See Why You May Have Sleep Problems At Menopause
Once a woman gets to menopause there are chances that she will have varied sleep problems.
A study by the University of Illinois (UI) reveals some causes of this uncomfortable situation.
UI researchers used data from the Midlife Women’s Health Study, which followed 776 women aged 45 to 54 in the greater Baltimore area for up to seven years.
The middle-aged women provided annual surveys and blood samples so that the researchers could track sleep disruptions, other menopausal symptoms and hormone levels as women transitioned from pre-to post-menopause.
To track poor sleep, the surveys asked questions about the frequency of insomnia, restless sleep and sleep disturbances.
The study found no correlation between the likelihood of reporting poor sleep before menopause, during menopause and after menopause.
This means that for many women in the study, their reported sleep problems changed as they transitioned to different stages of menopause.
Hot Flashes And Depression
In other words, women who had insomnia during menopause were not more likely to have insomnia after menopause.
In analysing the surveys for any other symptoms or factors that might be associated with poor sleep, the researchers found that hot flashes and depression were strongly correlated with poor sleep across all stages of menopause.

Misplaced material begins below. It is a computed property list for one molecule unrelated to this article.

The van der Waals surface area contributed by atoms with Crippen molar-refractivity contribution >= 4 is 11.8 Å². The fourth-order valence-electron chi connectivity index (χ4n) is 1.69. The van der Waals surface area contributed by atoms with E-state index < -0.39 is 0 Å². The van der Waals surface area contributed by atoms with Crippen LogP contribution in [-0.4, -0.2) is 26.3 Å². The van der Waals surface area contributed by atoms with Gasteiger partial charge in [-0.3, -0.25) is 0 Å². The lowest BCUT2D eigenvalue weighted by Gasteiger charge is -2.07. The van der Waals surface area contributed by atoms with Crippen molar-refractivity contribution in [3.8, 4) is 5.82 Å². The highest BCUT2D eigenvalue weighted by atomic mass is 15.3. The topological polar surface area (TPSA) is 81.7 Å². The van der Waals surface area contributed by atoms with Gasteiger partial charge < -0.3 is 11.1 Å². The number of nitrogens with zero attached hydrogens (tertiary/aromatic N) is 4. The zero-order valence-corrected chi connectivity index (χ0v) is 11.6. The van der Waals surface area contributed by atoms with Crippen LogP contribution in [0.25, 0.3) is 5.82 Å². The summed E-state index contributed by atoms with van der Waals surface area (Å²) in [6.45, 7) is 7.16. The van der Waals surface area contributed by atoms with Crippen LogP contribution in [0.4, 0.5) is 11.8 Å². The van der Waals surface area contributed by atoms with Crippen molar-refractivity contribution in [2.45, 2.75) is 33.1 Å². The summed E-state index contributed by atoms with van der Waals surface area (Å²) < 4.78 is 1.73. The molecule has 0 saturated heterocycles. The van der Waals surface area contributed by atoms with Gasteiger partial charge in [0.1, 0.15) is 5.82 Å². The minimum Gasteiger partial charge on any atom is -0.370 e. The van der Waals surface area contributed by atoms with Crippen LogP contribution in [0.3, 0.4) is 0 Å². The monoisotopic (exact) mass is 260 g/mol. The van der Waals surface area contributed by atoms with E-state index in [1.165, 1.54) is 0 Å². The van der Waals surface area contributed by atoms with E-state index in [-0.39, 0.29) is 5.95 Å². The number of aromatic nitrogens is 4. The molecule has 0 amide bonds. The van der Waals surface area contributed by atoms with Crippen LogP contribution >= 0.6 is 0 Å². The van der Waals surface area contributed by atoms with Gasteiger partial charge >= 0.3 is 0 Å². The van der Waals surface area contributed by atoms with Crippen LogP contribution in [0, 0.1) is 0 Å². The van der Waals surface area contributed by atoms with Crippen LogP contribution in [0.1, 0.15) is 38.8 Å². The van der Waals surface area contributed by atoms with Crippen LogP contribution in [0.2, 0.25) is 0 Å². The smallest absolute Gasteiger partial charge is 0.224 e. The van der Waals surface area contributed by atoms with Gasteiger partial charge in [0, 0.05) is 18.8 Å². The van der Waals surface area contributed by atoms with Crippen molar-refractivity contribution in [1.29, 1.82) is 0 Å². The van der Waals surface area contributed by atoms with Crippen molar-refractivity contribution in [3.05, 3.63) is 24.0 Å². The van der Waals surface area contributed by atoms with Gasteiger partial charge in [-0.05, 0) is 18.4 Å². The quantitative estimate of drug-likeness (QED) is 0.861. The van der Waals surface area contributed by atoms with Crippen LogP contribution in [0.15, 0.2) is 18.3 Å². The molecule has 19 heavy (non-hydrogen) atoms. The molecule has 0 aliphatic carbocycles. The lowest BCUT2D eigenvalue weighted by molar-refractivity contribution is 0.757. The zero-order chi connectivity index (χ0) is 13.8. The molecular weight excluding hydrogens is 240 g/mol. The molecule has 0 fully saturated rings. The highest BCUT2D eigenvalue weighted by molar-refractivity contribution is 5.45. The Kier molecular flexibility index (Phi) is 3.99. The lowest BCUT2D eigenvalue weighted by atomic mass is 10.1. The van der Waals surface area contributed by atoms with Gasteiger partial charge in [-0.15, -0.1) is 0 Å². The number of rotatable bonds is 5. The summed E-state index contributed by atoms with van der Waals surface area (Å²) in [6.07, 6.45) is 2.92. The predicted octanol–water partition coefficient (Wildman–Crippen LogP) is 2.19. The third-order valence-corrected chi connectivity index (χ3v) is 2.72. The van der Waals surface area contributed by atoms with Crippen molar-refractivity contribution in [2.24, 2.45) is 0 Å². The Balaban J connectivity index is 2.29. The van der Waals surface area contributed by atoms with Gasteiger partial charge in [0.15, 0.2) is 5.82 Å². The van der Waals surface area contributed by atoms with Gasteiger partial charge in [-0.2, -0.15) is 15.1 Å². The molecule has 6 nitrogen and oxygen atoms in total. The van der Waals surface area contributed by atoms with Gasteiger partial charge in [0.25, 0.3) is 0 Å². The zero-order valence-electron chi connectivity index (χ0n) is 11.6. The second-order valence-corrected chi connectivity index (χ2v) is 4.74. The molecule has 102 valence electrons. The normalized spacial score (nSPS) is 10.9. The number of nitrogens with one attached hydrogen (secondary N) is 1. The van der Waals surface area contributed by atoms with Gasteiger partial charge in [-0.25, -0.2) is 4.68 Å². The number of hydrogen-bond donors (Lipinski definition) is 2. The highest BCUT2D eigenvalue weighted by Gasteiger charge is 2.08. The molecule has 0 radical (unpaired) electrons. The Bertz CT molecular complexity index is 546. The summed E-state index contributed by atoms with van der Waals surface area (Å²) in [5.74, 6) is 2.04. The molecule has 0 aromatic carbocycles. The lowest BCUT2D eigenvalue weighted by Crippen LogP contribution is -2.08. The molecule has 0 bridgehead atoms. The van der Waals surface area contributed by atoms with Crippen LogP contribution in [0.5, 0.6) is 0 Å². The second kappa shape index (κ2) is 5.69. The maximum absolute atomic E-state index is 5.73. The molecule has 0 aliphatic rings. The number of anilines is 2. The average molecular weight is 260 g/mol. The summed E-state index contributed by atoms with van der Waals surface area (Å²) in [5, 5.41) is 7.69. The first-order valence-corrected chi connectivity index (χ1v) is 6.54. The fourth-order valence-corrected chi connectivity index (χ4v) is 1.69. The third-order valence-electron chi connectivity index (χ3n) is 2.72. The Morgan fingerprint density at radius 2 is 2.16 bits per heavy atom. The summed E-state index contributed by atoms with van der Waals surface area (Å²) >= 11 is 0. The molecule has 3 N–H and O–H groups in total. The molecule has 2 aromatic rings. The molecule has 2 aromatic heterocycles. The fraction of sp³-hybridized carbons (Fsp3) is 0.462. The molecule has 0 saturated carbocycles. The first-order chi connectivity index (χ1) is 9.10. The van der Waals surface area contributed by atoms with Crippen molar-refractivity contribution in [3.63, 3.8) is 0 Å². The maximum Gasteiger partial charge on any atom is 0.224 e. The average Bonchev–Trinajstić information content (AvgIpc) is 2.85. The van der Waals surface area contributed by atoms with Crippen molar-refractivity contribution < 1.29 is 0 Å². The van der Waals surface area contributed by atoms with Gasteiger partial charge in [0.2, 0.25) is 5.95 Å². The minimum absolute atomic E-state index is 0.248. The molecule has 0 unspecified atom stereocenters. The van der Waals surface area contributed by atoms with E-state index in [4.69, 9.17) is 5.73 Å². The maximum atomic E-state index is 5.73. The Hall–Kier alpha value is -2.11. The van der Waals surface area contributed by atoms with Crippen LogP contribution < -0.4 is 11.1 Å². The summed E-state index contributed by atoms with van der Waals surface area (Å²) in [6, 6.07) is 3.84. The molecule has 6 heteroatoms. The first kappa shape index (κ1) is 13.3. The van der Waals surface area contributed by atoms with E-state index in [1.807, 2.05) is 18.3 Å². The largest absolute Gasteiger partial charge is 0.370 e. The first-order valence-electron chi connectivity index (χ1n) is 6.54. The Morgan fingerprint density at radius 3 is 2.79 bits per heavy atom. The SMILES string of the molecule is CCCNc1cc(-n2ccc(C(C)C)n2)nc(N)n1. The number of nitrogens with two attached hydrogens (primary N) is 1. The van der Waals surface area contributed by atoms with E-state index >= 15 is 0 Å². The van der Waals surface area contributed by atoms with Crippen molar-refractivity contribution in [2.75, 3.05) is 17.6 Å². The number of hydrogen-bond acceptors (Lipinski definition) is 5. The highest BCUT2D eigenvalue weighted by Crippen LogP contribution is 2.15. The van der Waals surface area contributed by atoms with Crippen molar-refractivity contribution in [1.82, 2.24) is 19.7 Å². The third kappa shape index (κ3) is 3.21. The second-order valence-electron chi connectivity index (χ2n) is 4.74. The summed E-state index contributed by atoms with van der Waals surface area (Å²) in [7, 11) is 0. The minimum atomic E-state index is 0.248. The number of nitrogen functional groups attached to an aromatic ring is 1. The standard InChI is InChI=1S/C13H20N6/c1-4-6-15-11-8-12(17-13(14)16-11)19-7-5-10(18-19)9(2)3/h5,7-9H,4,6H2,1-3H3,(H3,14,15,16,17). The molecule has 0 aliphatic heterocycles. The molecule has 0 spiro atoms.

The researchers said those two risk factors vary in reported frequency across menopausal stages, which might help explain why poor sleep also varies across the stages.
The findings suggest that addressing those risk factors may also address sleep disruptions, as well as give women hope that their sleep symptoms may not last past the menopausal transition, said Rebecca Smith, a UI professor of pathobiology.
Smith conducted the study with Jodi Flaws and Megan Mahoney, professors of comparative biosciences at Illinois.
The study has been published in the journal Sleep Medicine.
Menopausal transition period can last between 10 months to four years, as the ovaries gradually decrease in estrogen production.
However, menopause is not considered to have officially begun until a woman misses her period for 12 straight months (one year).
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